wherein said inputting step is selectively performed in either a first input mode, in which encoded color information of a block is input prior to encoded luminance information corresponding to the block, or a second input mode, in which encoded color information of a block is input after encoded luminance information corresponding to the block.
21. An image processing apparatus according to claim 20, wherein the luminance information and color information are subjected to orthogonal transformation by blocks.
22. An image processing apparatus comprising:
means for generating luminance information and color information representing a color image; and
transmission means for transmitting by predetermined lines the luminance information and the color information,
wherein said transmission means has a first transmission mode, in which the color information is transmitted during transmission of the luminance information corresponding to one line, and a second transmission mode, in which transmission of the luminance information corresponding to one line is consecutively performed.
23. An image processing apparatus according to claim 22, wherein each of said predetermined lines is a block line comprising a plurality of pixel lines.
24. An image processing apparatus according to claim 22, wherein the luminance information signal and the color information are encoded by predetermined blocks.
25. An image processing apparatus according to claim 22, wherein said transmission modes are switched by said predetermined lines.
26. A method for processing an image comprising the steps of:
generating luminance information and color information representing a color image; and
transmitting by predetermined lines the luminance information and the color, information
wherein said transmitting step is selectively performed using either a first transmission mode, in which the color information is transmitted during transmission of the luminance information corresponding to one line, and a second transmission mode, in which a consecutive transmission of the luminance information corresponding to one line is performed.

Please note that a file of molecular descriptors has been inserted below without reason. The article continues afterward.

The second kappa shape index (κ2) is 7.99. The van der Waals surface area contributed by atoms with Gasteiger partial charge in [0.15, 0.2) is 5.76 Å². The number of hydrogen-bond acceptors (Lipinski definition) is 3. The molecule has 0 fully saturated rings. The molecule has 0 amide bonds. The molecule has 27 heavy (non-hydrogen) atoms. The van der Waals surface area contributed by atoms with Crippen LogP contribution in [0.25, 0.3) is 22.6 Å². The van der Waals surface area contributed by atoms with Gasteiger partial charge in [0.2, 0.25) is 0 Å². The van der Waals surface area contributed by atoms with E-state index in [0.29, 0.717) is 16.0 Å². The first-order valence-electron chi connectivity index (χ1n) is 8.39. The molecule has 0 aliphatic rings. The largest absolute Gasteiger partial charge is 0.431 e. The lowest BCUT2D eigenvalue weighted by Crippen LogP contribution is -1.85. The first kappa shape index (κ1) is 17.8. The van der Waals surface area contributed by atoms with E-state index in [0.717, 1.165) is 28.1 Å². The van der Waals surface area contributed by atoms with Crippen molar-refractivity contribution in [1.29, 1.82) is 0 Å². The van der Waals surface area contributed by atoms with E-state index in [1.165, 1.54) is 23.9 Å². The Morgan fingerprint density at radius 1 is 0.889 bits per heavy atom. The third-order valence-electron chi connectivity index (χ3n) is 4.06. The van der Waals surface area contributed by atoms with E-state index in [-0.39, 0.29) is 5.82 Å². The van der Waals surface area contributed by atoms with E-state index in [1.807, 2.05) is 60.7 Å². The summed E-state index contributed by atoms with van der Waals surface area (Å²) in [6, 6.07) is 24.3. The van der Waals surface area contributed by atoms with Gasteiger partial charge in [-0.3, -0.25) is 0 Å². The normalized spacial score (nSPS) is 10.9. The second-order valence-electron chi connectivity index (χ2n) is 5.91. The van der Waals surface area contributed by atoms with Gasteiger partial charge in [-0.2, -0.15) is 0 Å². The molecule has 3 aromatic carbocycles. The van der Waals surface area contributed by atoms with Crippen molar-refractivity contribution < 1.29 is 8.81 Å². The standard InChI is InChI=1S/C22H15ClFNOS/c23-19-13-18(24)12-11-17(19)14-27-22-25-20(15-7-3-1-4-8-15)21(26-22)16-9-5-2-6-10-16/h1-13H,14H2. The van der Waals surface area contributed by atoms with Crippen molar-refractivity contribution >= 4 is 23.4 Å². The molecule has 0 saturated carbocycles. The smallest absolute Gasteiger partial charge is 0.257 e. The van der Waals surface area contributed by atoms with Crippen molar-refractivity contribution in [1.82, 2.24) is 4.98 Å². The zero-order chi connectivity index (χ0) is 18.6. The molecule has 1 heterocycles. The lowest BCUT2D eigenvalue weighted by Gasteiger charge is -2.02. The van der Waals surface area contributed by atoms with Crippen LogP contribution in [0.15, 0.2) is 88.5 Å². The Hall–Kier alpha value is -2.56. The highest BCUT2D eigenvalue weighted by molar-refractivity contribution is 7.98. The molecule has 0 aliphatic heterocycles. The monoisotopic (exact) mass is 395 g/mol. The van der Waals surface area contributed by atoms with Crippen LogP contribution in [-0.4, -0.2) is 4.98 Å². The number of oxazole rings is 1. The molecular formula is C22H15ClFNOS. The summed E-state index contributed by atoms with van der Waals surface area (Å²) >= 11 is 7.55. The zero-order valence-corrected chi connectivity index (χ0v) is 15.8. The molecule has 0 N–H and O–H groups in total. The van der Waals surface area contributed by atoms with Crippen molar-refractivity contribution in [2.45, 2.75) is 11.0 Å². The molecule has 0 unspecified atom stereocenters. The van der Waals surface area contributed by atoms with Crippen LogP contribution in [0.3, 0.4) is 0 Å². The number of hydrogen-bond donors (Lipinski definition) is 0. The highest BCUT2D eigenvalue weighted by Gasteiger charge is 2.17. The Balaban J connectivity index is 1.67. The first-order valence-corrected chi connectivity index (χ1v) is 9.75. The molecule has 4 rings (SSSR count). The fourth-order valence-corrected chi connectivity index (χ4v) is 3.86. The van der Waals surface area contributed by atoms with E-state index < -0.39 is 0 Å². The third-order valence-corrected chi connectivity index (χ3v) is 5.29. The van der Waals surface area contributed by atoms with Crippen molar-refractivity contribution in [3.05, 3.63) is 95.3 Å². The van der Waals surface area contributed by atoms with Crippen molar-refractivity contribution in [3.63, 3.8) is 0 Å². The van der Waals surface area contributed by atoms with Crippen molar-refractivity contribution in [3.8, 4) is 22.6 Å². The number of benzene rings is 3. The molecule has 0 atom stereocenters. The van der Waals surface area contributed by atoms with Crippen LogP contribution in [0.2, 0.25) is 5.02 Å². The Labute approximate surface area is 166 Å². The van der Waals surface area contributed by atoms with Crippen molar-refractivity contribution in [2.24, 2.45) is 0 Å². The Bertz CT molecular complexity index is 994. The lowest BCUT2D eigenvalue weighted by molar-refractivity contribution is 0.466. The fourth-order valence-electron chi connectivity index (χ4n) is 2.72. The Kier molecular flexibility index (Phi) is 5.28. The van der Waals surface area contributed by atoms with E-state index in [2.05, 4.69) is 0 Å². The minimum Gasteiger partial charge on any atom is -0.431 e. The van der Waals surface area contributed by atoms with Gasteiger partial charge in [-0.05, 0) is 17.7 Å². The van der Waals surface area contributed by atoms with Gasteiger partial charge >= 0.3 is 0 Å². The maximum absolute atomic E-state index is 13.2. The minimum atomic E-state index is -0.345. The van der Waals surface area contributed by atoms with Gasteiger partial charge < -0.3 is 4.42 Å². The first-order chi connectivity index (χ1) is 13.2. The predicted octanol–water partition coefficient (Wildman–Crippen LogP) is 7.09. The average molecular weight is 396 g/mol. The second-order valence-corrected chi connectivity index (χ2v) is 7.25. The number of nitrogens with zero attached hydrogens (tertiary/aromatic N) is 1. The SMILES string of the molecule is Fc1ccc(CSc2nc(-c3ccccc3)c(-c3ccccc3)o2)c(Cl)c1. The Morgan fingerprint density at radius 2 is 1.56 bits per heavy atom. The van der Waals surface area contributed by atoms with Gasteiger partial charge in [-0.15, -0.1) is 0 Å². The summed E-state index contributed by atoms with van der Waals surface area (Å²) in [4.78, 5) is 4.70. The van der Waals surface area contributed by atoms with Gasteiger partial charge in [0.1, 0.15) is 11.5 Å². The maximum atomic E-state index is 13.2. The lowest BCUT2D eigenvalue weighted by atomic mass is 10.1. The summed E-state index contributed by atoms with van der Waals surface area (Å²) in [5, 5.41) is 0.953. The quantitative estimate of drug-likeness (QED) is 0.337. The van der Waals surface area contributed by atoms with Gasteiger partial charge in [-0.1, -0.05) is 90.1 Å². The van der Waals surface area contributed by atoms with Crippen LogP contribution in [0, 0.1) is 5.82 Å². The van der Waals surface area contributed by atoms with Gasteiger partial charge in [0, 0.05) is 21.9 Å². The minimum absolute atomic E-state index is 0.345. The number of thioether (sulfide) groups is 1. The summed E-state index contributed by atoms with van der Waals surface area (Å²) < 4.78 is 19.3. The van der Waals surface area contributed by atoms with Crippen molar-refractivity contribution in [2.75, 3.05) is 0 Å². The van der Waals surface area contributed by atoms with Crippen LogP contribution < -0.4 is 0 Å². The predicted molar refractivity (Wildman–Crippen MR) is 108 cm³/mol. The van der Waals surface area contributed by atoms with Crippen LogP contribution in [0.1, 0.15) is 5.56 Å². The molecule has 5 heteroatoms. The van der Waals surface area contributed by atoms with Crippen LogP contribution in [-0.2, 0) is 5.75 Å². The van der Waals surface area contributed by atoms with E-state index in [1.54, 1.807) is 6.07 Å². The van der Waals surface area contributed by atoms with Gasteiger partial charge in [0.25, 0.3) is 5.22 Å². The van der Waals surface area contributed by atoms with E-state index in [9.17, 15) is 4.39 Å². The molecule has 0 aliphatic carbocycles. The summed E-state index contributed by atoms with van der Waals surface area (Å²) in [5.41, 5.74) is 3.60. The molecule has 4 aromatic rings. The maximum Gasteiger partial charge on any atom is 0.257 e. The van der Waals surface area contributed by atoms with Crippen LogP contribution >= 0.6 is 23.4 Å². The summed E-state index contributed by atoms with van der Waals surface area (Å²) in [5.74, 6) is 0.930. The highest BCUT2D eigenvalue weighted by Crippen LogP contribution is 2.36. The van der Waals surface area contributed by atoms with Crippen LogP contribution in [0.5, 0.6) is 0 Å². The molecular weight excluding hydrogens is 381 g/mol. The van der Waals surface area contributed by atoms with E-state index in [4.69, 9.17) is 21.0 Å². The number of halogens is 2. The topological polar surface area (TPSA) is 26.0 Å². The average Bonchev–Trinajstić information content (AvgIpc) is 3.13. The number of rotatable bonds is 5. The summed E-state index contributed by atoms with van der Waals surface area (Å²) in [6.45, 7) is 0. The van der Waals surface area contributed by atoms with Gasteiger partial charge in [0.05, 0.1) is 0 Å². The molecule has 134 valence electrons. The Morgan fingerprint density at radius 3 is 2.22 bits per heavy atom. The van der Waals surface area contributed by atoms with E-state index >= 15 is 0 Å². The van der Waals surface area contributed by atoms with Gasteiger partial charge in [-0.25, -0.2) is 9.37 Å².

27. A method according to claim 26, wherein said transmission modes are switched by each of said predetermined lines.
28. An image processing method comprising the steps of:
generating luminance information and color information for each pixel;
dividing the luminance information and the color information into blocks, each having a plurality of pixels;
quantizing the luminance information by using a first quantization step and the color information by using a second quantization step; and
controlling the first quantization step and the second quantization step,
wherein the number of kinds of the first quantization step is larger than the number of kinds of the second quantization step.
Description
BACKGROUND OF THE INVENTION

1. Field of the Invention

The present invention relates to image precessing method and apparatus applicable to a color facsimile, color image file and the like.

2. Related Background Art

Adaptive discrete cosine transformation (ADCT) coding system has been known as a highly efficient coding. Such system is summarized as follows:

1) Input image is converted into YCrCb signals and, considering human visual characteristics, is sampled at a ratio of Y:Cr:Cb=4:1:1 or 4:2:2. A description will be given below with respect to a case of using the 4:1:1 ratio.

2) The image is divided into NN (88 for example) pixel blocks, and each NN block is subjected as a unit to a cosine transformation.

3) The transformed coefficient is quantized by a suitable quantization step (for example using a quantization matrix as shown in FIGS. 3A-3C).